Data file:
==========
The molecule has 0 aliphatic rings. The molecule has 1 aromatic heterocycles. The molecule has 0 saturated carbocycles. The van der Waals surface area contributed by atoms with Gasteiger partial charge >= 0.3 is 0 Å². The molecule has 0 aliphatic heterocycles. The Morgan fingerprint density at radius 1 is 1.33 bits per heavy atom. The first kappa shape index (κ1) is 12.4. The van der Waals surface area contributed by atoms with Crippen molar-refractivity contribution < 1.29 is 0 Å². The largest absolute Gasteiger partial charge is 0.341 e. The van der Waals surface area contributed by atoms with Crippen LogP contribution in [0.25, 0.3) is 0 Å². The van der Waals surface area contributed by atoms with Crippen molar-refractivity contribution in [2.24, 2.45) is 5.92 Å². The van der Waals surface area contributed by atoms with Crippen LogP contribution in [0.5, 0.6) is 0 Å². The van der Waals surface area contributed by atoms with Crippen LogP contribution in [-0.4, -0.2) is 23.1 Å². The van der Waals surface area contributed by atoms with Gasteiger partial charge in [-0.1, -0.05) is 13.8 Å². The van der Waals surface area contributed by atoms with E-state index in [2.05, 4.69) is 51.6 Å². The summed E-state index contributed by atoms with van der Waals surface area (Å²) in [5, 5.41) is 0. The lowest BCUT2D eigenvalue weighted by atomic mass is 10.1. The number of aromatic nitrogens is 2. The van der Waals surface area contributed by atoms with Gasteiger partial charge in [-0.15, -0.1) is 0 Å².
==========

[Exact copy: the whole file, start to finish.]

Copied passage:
The molecule has 0 aliphatic rings. The molecule has 1 aromatic heterocycles. The molecule has 0 saturated carbocycles. The van der Waals surface area contributed by atoms with Gasteiger partial charge >= 0.3 is 0 Å². The molecule has 0 aliphatic heterocycles. The Morgan fingerprint density at radius 1 is 1.33 bits per heavy atom. The first kappa shape index (κ1) is 12.4. The van der Waals surface area contributed by atoms with Crippen molar-refractivity contribution < 1.29 is 0 Å². The largest absolute Gasteiger partial charge is 0.341 e. The van der Waals surface area contributed by atoms with Crippen LogP contribution in [0.25, 0.3) is 0 Å². The van der Waals surface area contributed by atoms with Crippen molar-refractivity contribution in [2.24, 2.45) is 5.92 Å². The van der Waals surface area contributed by atoms with Crippen LogP contribution in [0.5, 0.6) is 0 Å². The van der Waals surface area contributed by atoms with Crippen LogP contribution in [-0.4, -0.2) is 23.1 Å². The van der Waals surface area contributed by atoms with Gasteiger partial charge in [-0.1, -0.05) is 13.8 Å². The van der Waals surface area contributed by atoms with E-state index in [2.05, 4.69) is 51.6 Å². The summed E-state index contributed by atoms with van der Waals surface area (Å²) in [5, 5.41) is 0. The lowest BCUT2D eigenvalue weighted by atomic mass is 10.1. The number of aromatic nitrogens is 2. The van der Waals surface area contributed by atoms with Gasteiger partial charge in [-0.15, -0.1) is 0 Å².